It's the middle of Friday afternoon and by now I'm aware of the big news about Barack Obama. Compared with my colleagues, I was a little slow on the uptake. At home this morning, we broke our no-DVDs-on-weekday-mornings rule. So while other people were getting the news from Oslo, I was waiting for word of the Great Pumpkin. On top of this, our broadband was out, and by the time I downloaded e-mail to my phone, we were already on the bus to school. Will, our 1-year-old, was with me this morning; he stood on my lap, straining to see industrial Brooklyn, getting dusty footprints all over my good skirt. I held the phone way out to the side where he couldn't bat at it. From the first lines of the e-mails that showed up on my screen, I gathered pretty quickly that somebody unexpected (perhaps unsuitable) had won the Nobel Peace Prize, and that that somebody was Barack Obama. Still, I was so frazzled, and still so in kid-world, that later, when I saw that a friend had posted the following Facebook status update—Happy birthday Bo Obama!—I felt it necessary to pause for a second and recheck my information. Is this the reason for all of the fuss about Obama today? The birthday of his hypoallergenic family pet?
By the time I arrived at Mike's desk, two of his co-workers had already filed Obama/Nobel stories, and the e-mail chain was electric with planning and questions. At 11, I heard Obama's calm, intelligent voice; I rose from the desk, stood in the common area, and saw the president's face on a flat-screen TV. His face was also on Slate's home page, as if the plan had been for him to be the cover all along. I felt impressed and proud, even from my tangential perch. Later, when Mike tweeted about missing the exhilarating, behind-the-scenes feeling of pulling it all together for a breaking news story, I understood what he meant.
Anyway, it's the end of Week 1, which requires a little summation. We're wired; we're tired. But at the same time it's like anything: You get used to the routine. I pad along the hallway to this white office, sit at the giant monitor, click around. I like the communal feeling of writing my pieces at the same time other staffers are writing things, too. It's challenging to be publishing every day; I've never had to go this fast. (One day next week I will force myself to compose with the Write or Die Web app, which punishes you for slowness by erasing the words already on your screen.)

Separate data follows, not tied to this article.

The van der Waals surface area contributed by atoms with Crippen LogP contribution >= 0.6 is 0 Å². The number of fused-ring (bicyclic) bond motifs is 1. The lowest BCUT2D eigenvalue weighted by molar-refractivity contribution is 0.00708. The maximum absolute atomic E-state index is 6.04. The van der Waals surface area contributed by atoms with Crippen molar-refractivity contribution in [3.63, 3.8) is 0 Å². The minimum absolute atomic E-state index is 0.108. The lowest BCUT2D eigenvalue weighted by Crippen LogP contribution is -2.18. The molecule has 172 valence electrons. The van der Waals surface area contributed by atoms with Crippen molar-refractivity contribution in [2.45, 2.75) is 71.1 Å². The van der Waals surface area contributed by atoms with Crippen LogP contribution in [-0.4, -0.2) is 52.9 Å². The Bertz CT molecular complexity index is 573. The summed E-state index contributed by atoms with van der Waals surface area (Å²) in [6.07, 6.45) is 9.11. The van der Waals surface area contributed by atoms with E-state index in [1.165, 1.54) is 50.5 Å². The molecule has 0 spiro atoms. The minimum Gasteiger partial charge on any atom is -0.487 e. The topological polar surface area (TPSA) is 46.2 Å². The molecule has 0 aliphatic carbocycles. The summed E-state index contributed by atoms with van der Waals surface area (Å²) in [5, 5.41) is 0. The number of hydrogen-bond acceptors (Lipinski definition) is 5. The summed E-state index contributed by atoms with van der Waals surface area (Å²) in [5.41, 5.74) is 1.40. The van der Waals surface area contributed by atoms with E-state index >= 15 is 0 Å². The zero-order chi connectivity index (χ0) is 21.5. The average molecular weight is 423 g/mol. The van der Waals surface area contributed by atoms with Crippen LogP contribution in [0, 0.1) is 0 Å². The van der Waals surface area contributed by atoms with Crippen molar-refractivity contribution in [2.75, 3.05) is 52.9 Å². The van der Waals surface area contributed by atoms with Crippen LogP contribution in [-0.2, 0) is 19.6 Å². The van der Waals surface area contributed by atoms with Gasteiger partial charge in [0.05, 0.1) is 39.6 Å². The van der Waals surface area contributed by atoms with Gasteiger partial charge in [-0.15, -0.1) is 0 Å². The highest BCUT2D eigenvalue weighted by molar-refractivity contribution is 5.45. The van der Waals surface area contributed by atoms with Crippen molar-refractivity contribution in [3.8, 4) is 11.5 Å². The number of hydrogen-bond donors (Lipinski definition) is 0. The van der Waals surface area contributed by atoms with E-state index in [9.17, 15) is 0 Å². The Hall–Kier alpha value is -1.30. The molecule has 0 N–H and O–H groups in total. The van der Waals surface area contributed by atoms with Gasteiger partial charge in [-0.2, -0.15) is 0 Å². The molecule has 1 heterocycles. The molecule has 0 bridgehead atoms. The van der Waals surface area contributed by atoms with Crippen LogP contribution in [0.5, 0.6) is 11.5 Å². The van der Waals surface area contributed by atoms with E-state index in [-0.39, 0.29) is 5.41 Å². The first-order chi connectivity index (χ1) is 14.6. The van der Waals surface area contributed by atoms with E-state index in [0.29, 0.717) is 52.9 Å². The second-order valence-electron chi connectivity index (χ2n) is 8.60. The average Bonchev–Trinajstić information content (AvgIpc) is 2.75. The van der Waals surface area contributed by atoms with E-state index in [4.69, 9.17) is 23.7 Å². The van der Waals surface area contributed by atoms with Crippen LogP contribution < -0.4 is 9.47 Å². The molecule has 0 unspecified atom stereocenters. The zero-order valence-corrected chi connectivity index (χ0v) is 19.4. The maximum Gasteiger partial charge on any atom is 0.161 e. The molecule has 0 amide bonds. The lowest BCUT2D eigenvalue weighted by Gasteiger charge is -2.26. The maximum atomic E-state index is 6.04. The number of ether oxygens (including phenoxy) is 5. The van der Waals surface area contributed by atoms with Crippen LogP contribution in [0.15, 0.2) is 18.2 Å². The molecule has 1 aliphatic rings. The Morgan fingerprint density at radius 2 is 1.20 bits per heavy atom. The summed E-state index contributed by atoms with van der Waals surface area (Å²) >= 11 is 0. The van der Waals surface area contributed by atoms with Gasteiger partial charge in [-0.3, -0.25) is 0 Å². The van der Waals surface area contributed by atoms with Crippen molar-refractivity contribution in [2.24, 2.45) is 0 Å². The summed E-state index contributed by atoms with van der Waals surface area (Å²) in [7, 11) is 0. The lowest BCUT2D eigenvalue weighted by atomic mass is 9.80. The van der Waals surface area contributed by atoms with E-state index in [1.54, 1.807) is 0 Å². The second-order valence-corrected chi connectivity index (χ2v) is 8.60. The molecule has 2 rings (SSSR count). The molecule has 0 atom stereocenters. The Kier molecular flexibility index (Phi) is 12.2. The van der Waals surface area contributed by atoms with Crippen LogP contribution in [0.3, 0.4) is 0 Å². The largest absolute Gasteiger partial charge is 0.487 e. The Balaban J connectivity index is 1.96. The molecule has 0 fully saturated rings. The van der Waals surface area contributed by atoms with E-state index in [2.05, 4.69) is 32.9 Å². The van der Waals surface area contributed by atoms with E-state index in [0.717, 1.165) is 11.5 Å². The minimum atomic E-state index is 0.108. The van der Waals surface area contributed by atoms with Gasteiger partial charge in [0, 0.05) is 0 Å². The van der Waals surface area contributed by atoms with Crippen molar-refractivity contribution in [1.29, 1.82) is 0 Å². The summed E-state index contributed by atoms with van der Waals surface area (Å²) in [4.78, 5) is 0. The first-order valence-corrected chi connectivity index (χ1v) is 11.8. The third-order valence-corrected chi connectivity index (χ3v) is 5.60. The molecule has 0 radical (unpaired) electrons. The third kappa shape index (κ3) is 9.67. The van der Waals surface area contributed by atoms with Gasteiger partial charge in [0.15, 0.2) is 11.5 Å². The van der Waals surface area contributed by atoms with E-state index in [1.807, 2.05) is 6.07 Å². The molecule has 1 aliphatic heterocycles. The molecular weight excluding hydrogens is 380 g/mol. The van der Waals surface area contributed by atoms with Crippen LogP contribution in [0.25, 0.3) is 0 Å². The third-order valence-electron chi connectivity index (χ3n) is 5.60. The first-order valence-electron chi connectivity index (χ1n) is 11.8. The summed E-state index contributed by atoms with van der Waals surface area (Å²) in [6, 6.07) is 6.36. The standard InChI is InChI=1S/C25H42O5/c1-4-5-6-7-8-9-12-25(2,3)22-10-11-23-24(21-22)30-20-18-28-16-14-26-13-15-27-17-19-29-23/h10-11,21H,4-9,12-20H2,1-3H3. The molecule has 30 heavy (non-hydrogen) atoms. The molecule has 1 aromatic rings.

Now I will shyly stand before the class and list today's dumb blunders: sent the wrong document to the copy desk, failed to update my colleagues on my plans for next week, missed two details in an edit.
OK, that's out of the way.
Everyone makes jokes like, "What if we like you better than Michael?!" but the fact that they make these jokes makes it clear that they are eager to have him back. One nice thing about this switch is that I'm getting a sense of who Mike is at work. I now know that a file drawer in his office serves as Slate's unofficial squash equipment locker, and that he's really good at headlines. Today a writer who was uncertain about the last sentence of a piece explained, "As Mike can tell you, I have kicker anxiety," and I wished, for the writer's sake, that I could just turn into Mike: the remark suggested an established relationship, trust, kindness, understanding of quirks.
One thing that's wild: This is the first real weekend I've had in years. Every Friday, Nick's school sends around an e-mail that ends, "Wishing everyone a relaxing weekend." Whenever I get this note, I long for more demarcation of my days. I wish for the tightly scheduled work weeks that would make my weekends feel loose, frivolous. Being a freelancer, the days are all kind of the same. Often I do a lot of work on Saturday and Sunday because Mike can be with the kids. But tomorrow will be different. We'll wake up maybe to pancakes, definitely to coffee, and we'll turn on NPR, in case there's any more news about celebrity pets.
Wishing everyone a relaxing weekend.